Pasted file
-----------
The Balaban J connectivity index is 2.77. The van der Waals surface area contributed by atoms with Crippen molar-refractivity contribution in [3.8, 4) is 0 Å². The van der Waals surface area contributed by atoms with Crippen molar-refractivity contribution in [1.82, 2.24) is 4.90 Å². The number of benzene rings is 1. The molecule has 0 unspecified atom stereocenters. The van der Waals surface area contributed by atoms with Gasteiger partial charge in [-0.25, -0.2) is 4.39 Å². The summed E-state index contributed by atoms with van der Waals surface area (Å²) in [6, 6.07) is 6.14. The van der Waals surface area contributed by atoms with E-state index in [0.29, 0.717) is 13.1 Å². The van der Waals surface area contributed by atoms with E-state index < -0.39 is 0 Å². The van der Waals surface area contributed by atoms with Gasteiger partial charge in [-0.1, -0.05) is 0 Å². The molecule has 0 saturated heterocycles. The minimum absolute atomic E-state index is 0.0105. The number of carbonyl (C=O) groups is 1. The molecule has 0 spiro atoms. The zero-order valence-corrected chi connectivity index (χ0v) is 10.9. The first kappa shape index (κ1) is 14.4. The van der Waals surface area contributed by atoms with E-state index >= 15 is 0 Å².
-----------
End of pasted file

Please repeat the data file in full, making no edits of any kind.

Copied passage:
The Balaban J connectivity index is 2.77. The van der Waals surface area contributed by atoms with Crippen molar-refractivity contribution in [3.8, 4) is 0 Å². The van der Waals surface area contributed by atoms with Crippen molar-refractivity contribution in [1.82, 2.24) is 4.90 Å². The number of benzene rings is 1. The molecule has 0 unspecified atom stereocenters. The van der Waals surface area contributed by atoms with Gasteiger partial charge in [-0.25, -0.2) is 4.39 Å². The summed E-state index contributed by atoms with van der Waals surface area (Å²) in [6, 6.07) is 6.14. The van der Waals surface area contributed by atoms with E-state index in [0.29, 0.717) is 13.1 Å². The van der Waals surface area contributed by atoms with E-state index < -0.39 is 0 Å². The van der Waals surface area contributed by atoms with Gasteiger partial charge in [-0.1, -0.05) is 0 Å². The molecule has 0 saturated heterocycles. The minimum absolute atomic E-state index is 0.0105. The number of carbonyl (C=O) groups is 1. The molecule has 0 spiro atoms. The zero-order valence-corrected chi connectivity index (χ0v) is 10.9. The first kappa shape index (κ1) is 14.4. The van der Waals surface area contributed by atoms with E-state index >= 15 is 0 Å².